Read Last Exit to Brooklyn by Hubert Selby Jr. Free Online
Book Title: Last Exit to Brooklyn|
The author of the book: Hubert Selby Jr.
Edition: Corgi Books
Date of issue: March 1970
ISBN 13: 9780552083720
Format files: PDF
The size of the: 876 KB
City - Country: No data
Loaded: 1841 times
Reader ratings: 7.5
Read full description of the books:
This novel was like a car packed with high explosives and driven into the middle of American literature and left there to explode in a fireball of nitroglycerine sentences containing jagged ugly words which could shear your mind in two. I can't believe how powerful it still is, I read it years ago and it seared my thoughts and turned me inside out, and it practically did the same again even though a lot of cruelty and evil violence and scenes of underclass horror have flowed from other writers of other fictions since 1964
1964, year of the cheeky moptops singing I want to hold your hand and the year of Last Exit to Brooklyn in which we meet teenage hooker Tralala.
Two years later it was published in Britain and immediately prosecuted for obscenity and found guilty and withdrawn. Then it was cleared on appeal. When I look at the title page of my hardback copy I find it's the first 1966 British edition, the one that was busted. (Hey – I'm rich! No, it hasn't got a dust jacket, so it's probably still worth the two quid I paid for it instead of the £100 I'd get with the dust jacket. What a crazy world. But I'm not selling anyway.)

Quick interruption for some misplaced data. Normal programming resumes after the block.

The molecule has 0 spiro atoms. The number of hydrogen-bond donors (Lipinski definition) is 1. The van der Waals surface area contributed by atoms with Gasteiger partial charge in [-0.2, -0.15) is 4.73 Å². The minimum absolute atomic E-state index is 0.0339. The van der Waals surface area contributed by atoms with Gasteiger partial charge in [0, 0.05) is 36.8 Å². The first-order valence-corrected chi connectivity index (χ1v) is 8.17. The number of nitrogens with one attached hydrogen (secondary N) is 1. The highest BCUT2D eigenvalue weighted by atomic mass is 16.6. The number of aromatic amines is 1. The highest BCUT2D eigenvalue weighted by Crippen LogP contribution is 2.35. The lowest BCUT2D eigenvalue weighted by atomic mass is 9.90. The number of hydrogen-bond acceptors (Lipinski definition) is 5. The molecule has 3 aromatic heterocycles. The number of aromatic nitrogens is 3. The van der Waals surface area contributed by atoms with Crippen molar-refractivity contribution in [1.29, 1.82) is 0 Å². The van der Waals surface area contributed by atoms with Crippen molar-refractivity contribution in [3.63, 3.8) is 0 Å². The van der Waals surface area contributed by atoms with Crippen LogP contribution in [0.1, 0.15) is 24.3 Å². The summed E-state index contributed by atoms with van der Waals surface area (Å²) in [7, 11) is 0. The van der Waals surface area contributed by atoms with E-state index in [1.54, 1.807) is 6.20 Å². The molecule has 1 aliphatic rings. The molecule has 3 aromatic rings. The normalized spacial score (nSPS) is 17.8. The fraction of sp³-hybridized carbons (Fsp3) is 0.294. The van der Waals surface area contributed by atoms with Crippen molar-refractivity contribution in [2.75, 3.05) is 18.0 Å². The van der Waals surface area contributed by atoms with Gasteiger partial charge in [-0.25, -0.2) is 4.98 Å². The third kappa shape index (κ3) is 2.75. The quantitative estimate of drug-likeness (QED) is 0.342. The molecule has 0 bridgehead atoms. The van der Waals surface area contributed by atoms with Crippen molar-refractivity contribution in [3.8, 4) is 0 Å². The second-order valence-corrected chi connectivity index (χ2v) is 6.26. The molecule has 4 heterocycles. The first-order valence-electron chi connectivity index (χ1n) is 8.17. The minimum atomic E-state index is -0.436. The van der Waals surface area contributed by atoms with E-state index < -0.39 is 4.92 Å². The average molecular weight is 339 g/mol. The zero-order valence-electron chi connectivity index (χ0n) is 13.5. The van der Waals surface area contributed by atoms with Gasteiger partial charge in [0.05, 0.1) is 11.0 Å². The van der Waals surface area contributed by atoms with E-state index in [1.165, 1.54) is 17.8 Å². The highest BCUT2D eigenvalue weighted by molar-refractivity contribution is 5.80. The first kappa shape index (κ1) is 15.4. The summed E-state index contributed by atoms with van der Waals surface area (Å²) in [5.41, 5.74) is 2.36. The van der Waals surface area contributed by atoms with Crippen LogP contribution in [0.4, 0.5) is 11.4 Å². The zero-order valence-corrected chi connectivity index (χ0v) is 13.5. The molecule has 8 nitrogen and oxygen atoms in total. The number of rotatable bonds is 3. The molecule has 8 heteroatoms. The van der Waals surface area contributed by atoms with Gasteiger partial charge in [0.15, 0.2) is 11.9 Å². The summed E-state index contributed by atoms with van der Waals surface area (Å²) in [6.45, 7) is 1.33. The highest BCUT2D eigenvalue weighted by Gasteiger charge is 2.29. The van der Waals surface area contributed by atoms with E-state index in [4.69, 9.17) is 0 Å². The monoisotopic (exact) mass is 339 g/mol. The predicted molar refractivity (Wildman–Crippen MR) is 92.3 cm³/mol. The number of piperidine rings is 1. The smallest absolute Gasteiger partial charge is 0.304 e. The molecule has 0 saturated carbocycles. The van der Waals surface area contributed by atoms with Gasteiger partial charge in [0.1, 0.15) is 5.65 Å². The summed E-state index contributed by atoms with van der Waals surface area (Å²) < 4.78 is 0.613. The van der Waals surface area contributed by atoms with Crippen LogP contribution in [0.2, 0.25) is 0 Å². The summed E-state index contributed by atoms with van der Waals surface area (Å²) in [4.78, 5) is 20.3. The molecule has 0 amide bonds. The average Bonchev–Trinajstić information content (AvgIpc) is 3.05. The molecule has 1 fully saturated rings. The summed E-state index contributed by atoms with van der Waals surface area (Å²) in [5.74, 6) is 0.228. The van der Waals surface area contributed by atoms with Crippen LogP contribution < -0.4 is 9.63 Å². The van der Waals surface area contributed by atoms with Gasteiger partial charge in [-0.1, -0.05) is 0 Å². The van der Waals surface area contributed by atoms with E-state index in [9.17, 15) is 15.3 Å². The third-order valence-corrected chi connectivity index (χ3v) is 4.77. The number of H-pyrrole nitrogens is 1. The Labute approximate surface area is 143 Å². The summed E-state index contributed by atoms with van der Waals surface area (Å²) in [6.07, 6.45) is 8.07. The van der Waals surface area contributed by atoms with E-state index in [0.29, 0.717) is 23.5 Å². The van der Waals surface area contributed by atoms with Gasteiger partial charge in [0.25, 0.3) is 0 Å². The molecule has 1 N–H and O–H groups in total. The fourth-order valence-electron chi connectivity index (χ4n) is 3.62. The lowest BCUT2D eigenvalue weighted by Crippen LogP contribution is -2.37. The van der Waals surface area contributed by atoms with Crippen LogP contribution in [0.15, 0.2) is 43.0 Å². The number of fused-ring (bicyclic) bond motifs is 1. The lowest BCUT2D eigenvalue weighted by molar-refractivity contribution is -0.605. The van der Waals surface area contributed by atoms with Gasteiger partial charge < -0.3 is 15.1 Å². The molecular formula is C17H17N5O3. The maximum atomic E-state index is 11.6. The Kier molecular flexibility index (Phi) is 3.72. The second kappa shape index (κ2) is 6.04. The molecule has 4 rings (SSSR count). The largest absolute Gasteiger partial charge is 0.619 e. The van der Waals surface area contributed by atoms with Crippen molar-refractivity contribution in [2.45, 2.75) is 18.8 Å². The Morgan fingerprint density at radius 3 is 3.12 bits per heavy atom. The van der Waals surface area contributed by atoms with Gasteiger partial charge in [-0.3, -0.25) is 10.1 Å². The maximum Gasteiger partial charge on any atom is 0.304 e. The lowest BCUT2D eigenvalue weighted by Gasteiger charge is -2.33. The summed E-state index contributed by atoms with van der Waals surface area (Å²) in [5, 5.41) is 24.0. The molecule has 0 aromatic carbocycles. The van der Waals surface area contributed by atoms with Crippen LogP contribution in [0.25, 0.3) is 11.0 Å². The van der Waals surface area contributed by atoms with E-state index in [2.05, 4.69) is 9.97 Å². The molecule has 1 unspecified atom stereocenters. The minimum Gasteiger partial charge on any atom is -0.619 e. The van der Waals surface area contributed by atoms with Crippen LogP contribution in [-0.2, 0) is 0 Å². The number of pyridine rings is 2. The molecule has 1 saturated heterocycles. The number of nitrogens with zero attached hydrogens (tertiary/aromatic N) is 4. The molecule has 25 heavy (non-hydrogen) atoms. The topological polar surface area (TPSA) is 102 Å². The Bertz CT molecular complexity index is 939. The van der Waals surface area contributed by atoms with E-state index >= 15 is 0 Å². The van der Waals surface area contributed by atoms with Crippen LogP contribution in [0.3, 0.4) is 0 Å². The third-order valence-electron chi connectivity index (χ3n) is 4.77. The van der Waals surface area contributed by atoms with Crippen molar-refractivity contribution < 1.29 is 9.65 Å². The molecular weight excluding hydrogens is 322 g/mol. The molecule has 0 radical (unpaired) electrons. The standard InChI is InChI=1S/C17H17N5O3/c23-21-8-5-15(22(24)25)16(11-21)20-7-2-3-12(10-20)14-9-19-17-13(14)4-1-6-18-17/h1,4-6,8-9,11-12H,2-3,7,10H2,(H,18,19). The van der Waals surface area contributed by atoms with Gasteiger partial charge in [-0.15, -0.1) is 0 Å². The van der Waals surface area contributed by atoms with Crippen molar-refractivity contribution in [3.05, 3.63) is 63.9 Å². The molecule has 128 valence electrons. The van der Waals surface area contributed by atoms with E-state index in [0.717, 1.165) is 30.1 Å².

This is a great novel but its greatness is difficult. The difficulty does not lie in its famous non-punctuation (I nearly went into shock when I spotted an apostrophe in the word "we're" on page 57 – it was such an obvious misprint) and busted up Brooklynese syntax:
Goldie lit a few candles and told her Sheila was turning a trick so they had come down here and Im sure you don’t mind honey, handing her some bennie, and told Rosie to make coffee. Rosie lit the small kerosene stove in the kitchen and put on a pot of coffee. . When it was ready she passed out paper cups of coffee then went back to the kitchen and made another pot, continuing to make pot after pot of coffee, coming in inbetween to sit at goldies feet. The guys slowly snapped out of their tea goof and soon the bennie got to their tongues too and everybody yakked.